I've been asked/praised/scolded/mansplained/ ad norovirus nauseam about my rendition of the first line of the Odyssey. So I was happy to get a message today asking about my rendition of line 1.10. Yay, moving on!
The Greek is this:
τῶν ἁμόθεν γε, θεά, θύγατερ Διός, εἰπὲ καὶ ἡμῖν.
My rendition is:
"Tell the old story for our modern times. / Find the beginning".
My correspondent worried that "the beginning" was too definite for the indefinite ἁμόθεν ("from somewhere"); he suggested "a beginning". But that's not good English & not good rhythmically. More substantively: my line DOES express uncertainty/ vagueness, in a different way.
You don't ask a goddess to find the beginning if it's obvious where it is. That's a waste of her precious time. The Gk has "say" as the imperative; I make it "find", to honor the vagueness of ἁμόθεν, "from somewhere": 'find' implies we don't know where it is.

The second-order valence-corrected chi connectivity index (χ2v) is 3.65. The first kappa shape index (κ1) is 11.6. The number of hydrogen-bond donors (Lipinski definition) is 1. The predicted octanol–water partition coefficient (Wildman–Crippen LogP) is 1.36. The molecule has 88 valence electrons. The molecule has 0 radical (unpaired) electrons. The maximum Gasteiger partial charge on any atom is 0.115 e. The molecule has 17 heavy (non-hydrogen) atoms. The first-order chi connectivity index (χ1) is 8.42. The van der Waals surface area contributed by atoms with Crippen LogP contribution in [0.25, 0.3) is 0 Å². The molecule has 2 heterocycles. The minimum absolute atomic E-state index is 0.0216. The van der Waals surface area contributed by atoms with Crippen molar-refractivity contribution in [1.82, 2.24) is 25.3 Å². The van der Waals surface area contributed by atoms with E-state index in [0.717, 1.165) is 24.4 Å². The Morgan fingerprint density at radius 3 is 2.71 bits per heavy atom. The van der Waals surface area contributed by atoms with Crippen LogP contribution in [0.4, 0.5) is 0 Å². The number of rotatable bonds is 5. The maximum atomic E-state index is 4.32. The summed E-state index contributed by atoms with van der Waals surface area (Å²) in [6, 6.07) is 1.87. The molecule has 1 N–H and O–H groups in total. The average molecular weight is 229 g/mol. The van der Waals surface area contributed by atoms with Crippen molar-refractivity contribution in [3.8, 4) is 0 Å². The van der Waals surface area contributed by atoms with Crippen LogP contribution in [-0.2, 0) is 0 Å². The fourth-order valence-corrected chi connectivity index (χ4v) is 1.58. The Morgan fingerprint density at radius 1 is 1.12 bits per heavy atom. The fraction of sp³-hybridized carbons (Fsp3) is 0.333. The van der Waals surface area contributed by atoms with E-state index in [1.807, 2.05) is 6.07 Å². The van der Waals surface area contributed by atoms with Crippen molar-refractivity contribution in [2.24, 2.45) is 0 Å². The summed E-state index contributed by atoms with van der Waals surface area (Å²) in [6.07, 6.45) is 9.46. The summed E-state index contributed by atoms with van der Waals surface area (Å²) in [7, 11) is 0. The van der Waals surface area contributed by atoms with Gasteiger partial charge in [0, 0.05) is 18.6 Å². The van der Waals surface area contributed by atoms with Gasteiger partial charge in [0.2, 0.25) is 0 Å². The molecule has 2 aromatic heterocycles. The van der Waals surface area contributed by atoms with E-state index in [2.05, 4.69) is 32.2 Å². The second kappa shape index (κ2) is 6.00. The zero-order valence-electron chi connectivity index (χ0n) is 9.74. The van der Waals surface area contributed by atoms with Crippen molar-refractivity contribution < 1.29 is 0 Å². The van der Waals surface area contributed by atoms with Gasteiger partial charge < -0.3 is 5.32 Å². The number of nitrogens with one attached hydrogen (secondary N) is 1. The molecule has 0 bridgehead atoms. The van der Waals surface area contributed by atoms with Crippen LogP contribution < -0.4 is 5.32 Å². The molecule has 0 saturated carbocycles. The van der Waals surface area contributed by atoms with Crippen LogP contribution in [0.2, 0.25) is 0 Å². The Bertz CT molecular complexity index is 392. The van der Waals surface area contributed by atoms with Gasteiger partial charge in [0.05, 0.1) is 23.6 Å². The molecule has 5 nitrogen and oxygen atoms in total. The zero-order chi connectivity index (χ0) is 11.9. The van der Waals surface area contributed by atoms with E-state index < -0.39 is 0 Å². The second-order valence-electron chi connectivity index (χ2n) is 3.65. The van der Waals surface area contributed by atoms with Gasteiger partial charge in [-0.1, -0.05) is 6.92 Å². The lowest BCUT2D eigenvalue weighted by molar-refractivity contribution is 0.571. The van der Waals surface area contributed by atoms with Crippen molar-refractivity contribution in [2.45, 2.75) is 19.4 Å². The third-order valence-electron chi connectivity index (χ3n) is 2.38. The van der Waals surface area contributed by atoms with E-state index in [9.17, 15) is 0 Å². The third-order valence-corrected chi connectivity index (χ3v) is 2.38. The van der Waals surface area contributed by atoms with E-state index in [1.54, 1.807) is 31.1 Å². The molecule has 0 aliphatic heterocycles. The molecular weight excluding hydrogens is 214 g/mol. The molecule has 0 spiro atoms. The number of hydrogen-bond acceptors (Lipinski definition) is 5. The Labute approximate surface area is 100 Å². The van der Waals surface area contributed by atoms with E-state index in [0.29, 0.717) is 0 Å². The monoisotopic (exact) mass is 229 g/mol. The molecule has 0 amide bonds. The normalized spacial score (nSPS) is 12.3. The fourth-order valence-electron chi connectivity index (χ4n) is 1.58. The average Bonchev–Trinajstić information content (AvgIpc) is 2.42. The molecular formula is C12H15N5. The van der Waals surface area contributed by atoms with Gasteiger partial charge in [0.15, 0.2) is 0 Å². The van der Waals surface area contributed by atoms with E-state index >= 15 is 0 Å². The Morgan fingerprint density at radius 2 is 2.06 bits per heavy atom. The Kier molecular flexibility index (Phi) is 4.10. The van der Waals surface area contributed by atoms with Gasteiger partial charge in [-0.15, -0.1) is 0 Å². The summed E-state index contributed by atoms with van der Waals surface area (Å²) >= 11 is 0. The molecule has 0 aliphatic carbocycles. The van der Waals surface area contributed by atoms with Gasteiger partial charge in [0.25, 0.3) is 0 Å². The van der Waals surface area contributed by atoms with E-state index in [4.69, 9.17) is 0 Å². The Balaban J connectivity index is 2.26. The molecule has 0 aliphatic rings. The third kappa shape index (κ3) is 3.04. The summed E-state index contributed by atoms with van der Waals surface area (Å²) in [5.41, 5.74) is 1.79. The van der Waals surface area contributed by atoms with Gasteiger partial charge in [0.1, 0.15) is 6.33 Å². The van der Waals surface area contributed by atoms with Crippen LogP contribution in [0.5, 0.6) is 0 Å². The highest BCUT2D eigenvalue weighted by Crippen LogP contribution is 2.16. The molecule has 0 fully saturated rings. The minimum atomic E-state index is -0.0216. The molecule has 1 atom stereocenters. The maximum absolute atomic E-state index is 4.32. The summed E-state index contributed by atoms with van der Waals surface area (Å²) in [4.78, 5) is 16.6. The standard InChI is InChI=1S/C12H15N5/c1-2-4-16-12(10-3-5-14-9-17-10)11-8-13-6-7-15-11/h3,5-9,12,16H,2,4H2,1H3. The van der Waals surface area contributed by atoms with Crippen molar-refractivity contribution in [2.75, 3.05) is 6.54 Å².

Maybe the beginning starts in Book 1, or Book 5, or Book 13, or Book 22. It's an important uncertainty. Cf the important uncertainty in the Iliad about what exactly the plan of Zeus may be.
The Odyssey is complicated. The Odyssey is also all about finding a beginning: an origin, a starting point, a first. How do you get back to that, and where & what was it again? Is it a place? a time? a mood? a social position? a set of relationships? a role? a word?
I used "old story... modern times", to reflect the indexicality of καὶ ἡμῖν: also for us. The "us" changes every time the poem is re-performed, re-translated, re-read: it's now, and a moment later, a different now. In which water are we stepping? When was the start?